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4:00 AM
@ArnoudBuzing OK. The wording is a little more understandable than on many WRI licenses I have seen and never got convinced that I can confidently interpret that a use case isn't a breach of license terms. But still, what on earth are "open-source projects approved by Wolfram?" Does this mean that if I publish my code which can be set up to work with Wolfram Engine, publication (or use) of this code for other purposes listed as accepted use is a breach of license terms?
Being pedantic, software which requires publication permission from a third party is often not considered open source by definition.
I mean... if I publish such code without explicit permission acquired from Wolfram...
 
4:59 AM
@kirma on the other hand how many OSS projects bundle a >3GB dependency?
Reading here it sounds like the issue is only if you want to directly include it in a project
 
 
2 hours later…
6:32 AM
@b3m2a1 Yeah, but they could for once write license terms in a way that wouldn't induce uncertainty. ;)
 
Amen to that
 
 
7 hours later…
1:21 PM
Mm, not totally delighted with those terms (audits, hmm), but I haven't had my third coffee yet.
no definition of commercial, or "production software application" - aren't they all, really
> "using a password, activation key or other means of accessing the Software other than as specifically authorized by Wolfram."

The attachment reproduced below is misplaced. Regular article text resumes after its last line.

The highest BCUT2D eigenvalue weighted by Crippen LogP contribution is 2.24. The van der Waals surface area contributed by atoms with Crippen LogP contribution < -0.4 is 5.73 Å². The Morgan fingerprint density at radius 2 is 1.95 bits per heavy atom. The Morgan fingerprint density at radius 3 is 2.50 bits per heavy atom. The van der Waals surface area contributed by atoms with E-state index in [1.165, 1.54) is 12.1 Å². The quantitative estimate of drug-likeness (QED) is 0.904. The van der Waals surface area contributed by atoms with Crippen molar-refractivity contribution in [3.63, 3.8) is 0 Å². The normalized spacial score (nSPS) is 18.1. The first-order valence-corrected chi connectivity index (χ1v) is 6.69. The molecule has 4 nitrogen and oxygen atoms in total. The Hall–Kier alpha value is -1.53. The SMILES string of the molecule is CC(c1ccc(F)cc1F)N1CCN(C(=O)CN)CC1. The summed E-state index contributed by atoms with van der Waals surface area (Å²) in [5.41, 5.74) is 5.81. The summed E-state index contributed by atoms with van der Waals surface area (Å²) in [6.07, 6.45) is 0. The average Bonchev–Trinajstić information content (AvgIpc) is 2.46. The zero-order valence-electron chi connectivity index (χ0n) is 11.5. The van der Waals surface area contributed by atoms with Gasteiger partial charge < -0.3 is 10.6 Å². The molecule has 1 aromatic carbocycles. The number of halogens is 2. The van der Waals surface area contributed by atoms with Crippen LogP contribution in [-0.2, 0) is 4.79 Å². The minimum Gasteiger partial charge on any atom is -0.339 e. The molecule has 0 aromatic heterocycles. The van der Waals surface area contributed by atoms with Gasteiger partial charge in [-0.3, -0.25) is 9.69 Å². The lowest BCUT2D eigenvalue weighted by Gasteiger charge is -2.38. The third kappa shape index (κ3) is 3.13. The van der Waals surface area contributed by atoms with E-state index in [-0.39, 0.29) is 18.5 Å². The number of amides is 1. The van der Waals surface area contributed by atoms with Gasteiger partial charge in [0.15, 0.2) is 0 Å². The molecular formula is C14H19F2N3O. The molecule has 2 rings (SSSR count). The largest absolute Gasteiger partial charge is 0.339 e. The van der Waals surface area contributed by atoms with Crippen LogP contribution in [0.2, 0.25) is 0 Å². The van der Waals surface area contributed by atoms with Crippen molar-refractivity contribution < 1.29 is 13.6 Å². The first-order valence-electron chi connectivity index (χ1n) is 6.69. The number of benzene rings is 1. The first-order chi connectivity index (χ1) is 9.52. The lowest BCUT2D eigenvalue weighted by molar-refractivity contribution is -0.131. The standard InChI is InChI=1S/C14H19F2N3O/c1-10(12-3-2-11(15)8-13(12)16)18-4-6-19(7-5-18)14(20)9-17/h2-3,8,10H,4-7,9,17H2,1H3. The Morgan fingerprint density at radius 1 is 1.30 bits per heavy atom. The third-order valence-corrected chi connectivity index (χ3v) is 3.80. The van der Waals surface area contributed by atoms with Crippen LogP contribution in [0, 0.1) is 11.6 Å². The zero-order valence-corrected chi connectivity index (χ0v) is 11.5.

so I can't use an ssh key to access the software on a remote server?
(I'm being maybe more nitpicky than usual, but licensing is my favourite thing to grumble about)
 
Quick update. Stephen is at Collision Conference this week, so livestreams will be minimal. However, we do have one today at noon (Central Time) discussing the new features of the Notebook interface in V12.
 
@JKlug I take it this is by the developers on twitch, rather than a meeting?
oh, my b, I'm actually OK with this regarding "production":
> Development but not production of software applications. While determinative classification of use shall be solely made by Wolfram, allowed uses include but are not limited to:
pre-production/pre-distribution development of a product for Yourself or Your organization;
undertaking non-commercial projects for personal use; and
exploring the Wolfram Language™ for consideration of use in subsequent projects.
@JKlug And thanks as always for the forewarning!
 
@CarlLange yes, this will be a developer livestream on Twitch.
 
@JKlug 👍Thanks!
 
2:29 PM
posted on May 21, 2019 by Stephen Wolfram

Why Aren’t You Using Our Technology? It happens far too often. I’ll be talking to a software developer, and they’ll be saying how great they think our technology is, and how it helped them so much in school, or in doing R&D. But then I’ll ask them, “So, are you using Wolfram Language and its [...]

 
It's odd that the blog post begins with the question "So, are you using Wolfram Language and its computational intelligence in your production software system?" considering the free engine explicitly does not allow that
 
2:52 PM
Does anyone have a good example of Polygon unwrapping/rewrapping for this user? I'm having a hard time finding one. mathematica.stackexchange.com/a/198786/57593
 
3:32 PM
The wolfram engine blog post has the following sentence: " Soon it’ll also plug directly into web servers (J2EE, aiohttp, Django, …)." My question is what design principle they will use? How concurrency and async behavior of common servers will be mix withwolfram engine. How the deployment will be? Will it be container friendly and so on. Any guess about this things anybody or the insiders ;)